Examination of discharges from the ear
This allows identification of organisms such as bacteria and yeasts as well as inflammatory cells. If rod shaped bacteria is seen through cytology, this is followed up by swabs being taken for bacteriology and antibiotic sensitivity testing.
Examination of surface skin cytology using acetate tape strip impressions
This is used primarily for the identification of yeasts often present in abnormal numbers in allergic skin disease.
Examination of pustule contents
Not all pustules are caused by infection. Auto-immune diseases such as pemphigus can present as a pustular disorder. Cytology of a pustule can reveal bacteria and white blood cells in a case of pyoderma, whereas a pustule in pemphigus will only show white blood cells and rounded epithelial cells, called acanthocytes.
Fine needle aspirate (FNA)
This is a method where cells are taken from masses such as tumours or those caused by infection with bacteria or fungal organisms. A sterile hypodermic needle is placed in the mass. Cells are then drawn in to the needle by applying a vacuum with a 10ml syringe.
The content of the needle is then sprayed on to a microscope slide, stained and examined closely. The common reason for using this technique is skin tumours can look like many other types of skin tumour. This technique is very useful in distinguishing between skin tumour types.
This simple procedure involves pressing a slide against an ulcerated skin lesion to pick up some of the cells on the surface that may help in making a diagnosis.
Investigation into the causes of some skin conditions will involve taking blood samples for various tests. Some skin conditions are a marker for internal disease , for instance adult -onset demodicosis (demodectic mange) which can develop as a consequence of altered immune system function brought about by diseases such as Cushings Disease.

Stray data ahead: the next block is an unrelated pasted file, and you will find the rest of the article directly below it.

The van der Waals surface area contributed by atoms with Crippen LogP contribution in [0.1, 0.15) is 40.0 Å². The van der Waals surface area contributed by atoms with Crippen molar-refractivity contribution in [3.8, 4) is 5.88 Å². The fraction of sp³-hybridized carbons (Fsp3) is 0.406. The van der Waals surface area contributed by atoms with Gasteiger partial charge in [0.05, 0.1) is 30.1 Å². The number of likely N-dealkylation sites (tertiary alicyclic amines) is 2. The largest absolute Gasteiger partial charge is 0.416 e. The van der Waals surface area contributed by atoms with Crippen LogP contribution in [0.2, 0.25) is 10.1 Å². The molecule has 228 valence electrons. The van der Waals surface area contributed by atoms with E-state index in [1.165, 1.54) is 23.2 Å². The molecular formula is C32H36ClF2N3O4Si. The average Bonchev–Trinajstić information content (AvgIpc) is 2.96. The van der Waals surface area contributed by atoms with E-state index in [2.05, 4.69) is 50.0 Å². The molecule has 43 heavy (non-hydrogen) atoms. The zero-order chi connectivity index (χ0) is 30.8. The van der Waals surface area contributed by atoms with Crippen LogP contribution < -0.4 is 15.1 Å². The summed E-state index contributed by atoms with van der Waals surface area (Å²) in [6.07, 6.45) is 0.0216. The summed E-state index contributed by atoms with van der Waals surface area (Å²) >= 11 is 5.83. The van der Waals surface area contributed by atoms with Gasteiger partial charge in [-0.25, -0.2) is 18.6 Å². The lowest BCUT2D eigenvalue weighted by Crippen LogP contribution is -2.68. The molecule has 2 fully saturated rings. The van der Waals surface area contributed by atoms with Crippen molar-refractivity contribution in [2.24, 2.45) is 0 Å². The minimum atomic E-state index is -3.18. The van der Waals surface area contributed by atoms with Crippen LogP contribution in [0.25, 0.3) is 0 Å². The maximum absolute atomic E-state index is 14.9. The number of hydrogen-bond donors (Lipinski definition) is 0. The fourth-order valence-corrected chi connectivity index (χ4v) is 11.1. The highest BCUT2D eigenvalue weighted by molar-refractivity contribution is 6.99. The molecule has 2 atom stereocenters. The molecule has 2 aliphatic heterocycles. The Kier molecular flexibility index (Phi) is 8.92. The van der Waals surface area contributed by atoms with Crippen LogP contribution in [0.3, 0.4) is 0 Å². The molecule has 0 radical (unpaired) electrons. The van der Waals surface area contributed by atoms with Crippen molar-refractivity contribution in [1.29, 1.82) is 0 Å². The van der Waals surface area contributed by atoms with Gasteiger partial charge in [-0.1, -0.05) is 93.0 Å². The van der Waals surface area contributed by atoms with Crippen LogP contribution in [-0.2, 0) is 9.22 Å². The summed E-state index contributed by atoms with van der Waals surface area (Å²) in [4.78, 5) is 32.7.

A full blood work up will involve checking a full blood biochemistry and haematology profile. Usually we can do this in-house and have the results within minutes. When hormonal diseases are suspected in cases such as alopecia or recurrent bacterial skin infections, we may take samples to be sent to an external laboratory for thyroid profiles and/or adrenal function tests, with resuklts usually available within 24 hours.
Blood collection is usually straightforward and most animals tolerate the sampling procedure very well.
Woods lamp examination
When checking animals for dermatophytosis (ringworm) we often will examine them under a special type of ultraviolet light called a Wood’s lamp. 50% of strains of Microsporum canis, the most common cause of ringworm in cats, will show the infected hairs fluoresce apple green under this lamp.
We still have to rely on fungal culture to confirm the diagnosis, but the lamp does have its place in checking animals which are known to be infected with a fluorescing strain and we can start treatment immediately if a case is positive as it may take up to 2-3 weeks to rule out a suspected case based on fungal culture.
Here is a rather blurred photo of a cat infected with Microsporum canis showing the bright apple green fluorescence of the infected hairs.
To function properly the lamp has to warm up over 5 minutes and examination has to take place in a darkened room.
If you’ve noticed skin or ear problems in your pet, it’s vital that you contact specialised veterinary professionals before symptoms worsen. To book an appointment with our small animal skin and ear experts, simply call us below or email us on firstname.lastname@example.org.